Being the politico that I am, when I hear the word divestment, I am quickly reminded of the efforts by the anti-Semites in the Boycott, Divestment, and Sanctions movement to urge companies, governments, colleges and universities across the world to divest, boycott and sanction the state of Israel. Obviously taking a page from their fellow Leftists, the environmentalist movement is furthering a divestment scheme to urge the same parties the anti-Israel BDSers are lobbying to sell their shares in companies that use fossil fuels.
According to the Australia Broadcasting Company (ABC) this idea is taking traction Down Under. The Rockefeller Brothers fund announced at a recent UN climate summit meeting that it was divesting from fossil fuel producing companies and will divert the funds to invest in renewable energy sources. Not surprisingly, even Christian denominations have jumped on board in which the fossil fuel divestment has gained the blessing of the Anglican Diocese of Perth. While Australia National University announced it would no longer invest in up to seven companies, the ones ANU got out of had no relation to fossil fuels. Even New South Wales’ government got on board by having it’s retirement fund sell its $25 million worth of shares in coal companies and direct the funds to uranium related investments on the theory that governments will turn to nuclear power so as to reduce greenhouse gasses.
Despite these notable moves, the entities involved in fossil fuel divestment are setting themselves up for a fall. Back in June, CNBC reported that the green energy sector is very volatile in which green tech stocks went from producing a 33 percent in a year’s period, they dived to 3 percent. In March, author Steve Goreham pointed out in a commentary published in Communities Digital News reports overall, the clean tech sector is in a state of rapid decline. The entire sector was propped up by government subsidies in which now those subsidies are about to go by the wayside. Goreham’s commentary states:
European nations have been retreating from green energy for the last four years. Spain slashed solar subsidies in 2009 and photovoltaic sales fell 80 percent in a single year. Germany cut subsidies in 2011 and 2012 and the number of jobs in the German solar industry dropped by 50 percent. Renewable subsidy cuts in the Czech Republic, Greece, Italy, Netherlands, and the United Kingdom added to the cascade. The RENIXX Renewable Energy Index fell below 200 in 2012, down 90 percent from the 2008 peak.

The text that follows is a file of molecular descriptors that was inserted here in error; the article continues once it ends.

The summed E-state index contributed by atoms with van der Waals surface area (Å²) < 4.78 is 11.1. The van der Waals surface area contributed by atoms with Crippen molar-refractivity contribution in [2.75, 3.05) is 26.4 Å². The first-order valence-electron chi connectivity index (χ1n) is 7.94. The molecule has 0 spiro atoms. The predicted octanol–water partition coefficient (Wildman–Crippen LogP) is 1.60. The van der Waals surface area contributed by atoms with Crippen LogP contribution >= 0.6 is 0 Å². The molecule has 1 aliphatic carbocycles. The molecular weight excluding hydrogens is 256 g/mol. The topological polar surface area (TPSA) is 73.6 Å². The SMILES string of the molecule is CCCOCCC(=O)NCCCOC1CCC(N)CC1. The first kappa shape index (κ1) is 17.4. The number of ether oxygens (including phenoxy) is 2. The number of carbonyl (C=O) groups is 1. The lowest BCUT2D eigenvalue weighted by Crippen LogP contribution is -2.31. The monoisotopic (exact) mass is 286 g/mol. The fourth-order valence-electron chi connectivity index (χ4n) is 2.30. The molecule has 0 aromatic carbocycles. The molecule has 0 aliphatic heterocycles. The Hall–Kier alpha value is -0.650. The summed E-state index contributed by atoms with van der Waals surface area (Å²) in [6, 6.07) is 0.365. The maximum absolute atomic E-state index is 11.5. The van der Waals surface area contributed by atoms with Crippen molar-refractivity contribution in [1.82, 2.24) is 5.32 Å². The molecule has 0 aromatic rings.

Once a climate change leader, Germany turned to coal after the 2012 decision to close nuclear power plants. Coal now provides more than 50 percent of Germany’s electricity and 23 new coal-fired power plants are planned. Global energy from coal has grown by 4.4 percent per year over the last ten years.
Spending on renewables is in decline. From a record $318 billion in 2011, world renewable energy spending fell to $280 billion in 2012 and then fell again to $254 billion in 2013, according to Bloomberg. The biggest drop occurred in Europe, where investment plummeted 41 percent last year. The 2013 expiration of the US Production Tax Credit for wind energy will continue the downward momentum.
Today, wind and solar provide less than one percent of global energy. While these sources will continue to grow, it’s likely they will deliver only a tiny amount of the world’s energy for decades to come. Renewable energy output may have peaked, at least as a percentage of global energy production.
The campaign to divest from Israel is (rightly) losing popularity due to the obvious anti-Semitic basis of the group’s efforts. This green campaign to divest of fossil-fuel related investments will fail too and, hopefully, the movement behind it will disappear along with it. It will fail because entities that divest are putting money in other areas in hopes of changes in the market and, like the environmentalists and their policies, they are morally bankrupt and produce nothing. I would hate to be the premier of New South Wales’ government having to explain why the state employee retirement plan lost money due to bad investment decisions.